Biography of Mary Shelley. By Regan, Cece , and Marinn. Mary Shelley’s Parents. Mary Wollstonecraft and William Godwin were her parents. They were both authors. Mary Wollstonecraft unsuccessfully attempted suicide twice.
Biography of Mary Shelley By Regan, Cece, and Marinn
Mary Shelley’s Parents • Mary Wollstonecraft and William Godwin were her parents. They were both authors. • Mary Wollstonecraft unsuccessfully attempted suicide twice. • Mother died after Mary’s birth and left William with two daughters, Mary and her other daughter from a previous marriage. • Mary Shelly soon became William’s favorite child. • After Mary Wollstonecraft died, William Godwin collected her papers, and began writing the story of her life. • William married again. His new wife, Mary Jane Clairmont, had two children. • Mary Shelly’s stepmother was not who she said she was, her real name was Mary Jane Vial, and she was a spinster. • Mary’s stepmother took away her privacy and her privileges to see her father. • Mary’s stepmother favored her own children and Mary felt alone and unhappy • Mary Shelly found comfort in reading and writing. Overall, Mary Shelly’s life was not all that great growing up. Her mother passed away soon after Mary Shelly was born, and her stepmother hated her.
Percy and Mary Shelley Mary and Percy met when she was fourteen They fell in love when they met again, two years later Percy was already married and his wife was expecting a second child. In 1814, they eloped and traveled across Switzerland, Germany, and Italy. While they were traveling, Percy’s father cut him off, Mary’s half sister, Franny, committed suicide, and Percy’s wife, Harriet, drowned herself. Percy and Mary married in London to try to gain custody of Percy’s children, but custody was denied. The three children they had so far died in infancy, and Mary fell into a depression. Her depression was lifted by their fourth and only surviving child, Percy Florence. Percy and Mary’s marriage suffered as their children died, and Percy began to have affairs with other women. Percy drowned sailing to their friend’s house in 1822. Mary Shelley never remarried.
How Mary Got the Idea for Frankenstein • In 1815, Mary Shelley had a dream that her first baby girl, one who died three days after her birth, came back to life. She recorded the incident in her journal for further reference, thinking it inspiration for a story... dead things coming to life! • On a rainy evening in June 1816, the household gathered to read a collection of German ghost stories by fire light. • Lord Bryon, Percy’s friend whom they were visiting suggested that they each write their own horror story; everyone agreed. • Lord Bryon, Percy, and Claire Clairmont, read their stories the next night, but Mary hadn’t come up with an idea yet. • A few nights later, Byron and Percy were talking about a scientist who successfully made a piece of a piece of a vermicello (a type of food) move voluntarily. Mary overheard the conversation. It was then that she came up with the idea for Frankenstein. The next night, Mary began writing... • While she was writing the book, Mary lost another child and was pregnant twice. Her child born in 1816 died in 1818, the year after Frankenstein was published. During this time, her half-sister, Fanny Imlay-Godwin, and Percy’s wife, Harriet Shelley, both committed suicide.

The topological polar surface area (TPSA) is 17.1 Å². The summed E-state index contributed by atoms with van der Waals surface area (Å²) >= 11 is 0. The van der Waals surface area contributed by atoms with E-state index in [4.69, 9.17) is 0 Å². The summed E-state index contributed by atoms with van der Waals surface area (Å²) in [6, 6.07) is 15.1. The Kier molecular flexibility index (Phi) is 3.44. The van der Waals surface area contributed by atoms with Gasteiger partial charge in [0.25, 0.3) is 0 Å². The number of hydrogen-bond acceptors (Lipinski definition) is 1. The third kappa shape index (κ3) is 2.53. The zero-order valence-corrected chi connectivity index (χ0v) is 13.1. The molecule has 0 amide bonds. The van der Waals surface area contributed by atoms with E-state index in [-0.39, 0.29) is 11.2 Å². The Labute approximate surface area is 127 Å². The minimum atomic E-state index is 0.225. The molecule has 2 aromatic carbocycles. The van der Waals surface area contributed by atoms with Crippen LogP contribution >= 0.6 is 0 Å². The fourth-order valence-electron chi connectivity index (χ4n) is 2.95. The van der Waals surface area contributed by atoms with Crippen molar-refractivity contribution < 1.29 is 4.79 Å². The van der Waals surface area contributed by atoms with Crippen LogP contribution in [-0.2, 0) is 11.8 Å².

Motivation for Frankenstein • At the time, Mary's first baby had been born prematurely and had died. This gave her many anxieties about motherhood, and she was frustrated about her inability to give life. This led her to want to write a book about a scientist who gives life using unnatural methods, (no women needed.) • She wanted to write a fabulous horror story that would scare her friends Percy Shelley, Clair Clairmont, and George Gordon, A.K.A. Lord Byron.
Other Facts about Mary Shelley’s Life • She was born on August 30, 1797, in London. • Both of her parents were influential writers. • She had a half sister, a stepsister, and a stepbrother • The only way she learned was by reading; her stepmother denied her a formal education. • She was pregnant five times. • Her child that survived to adulthood was named Percy Florence. He was born in 1819, he died in 1889, when he was seventy years old. • Three of her children died in infancy and childhood. • She had one miscarriage and almost bled to death; Percy saved her. • After her husband died, she tried to write his biography but never finished. • She died of a brain tumor. • She died in London on February 1, 1851.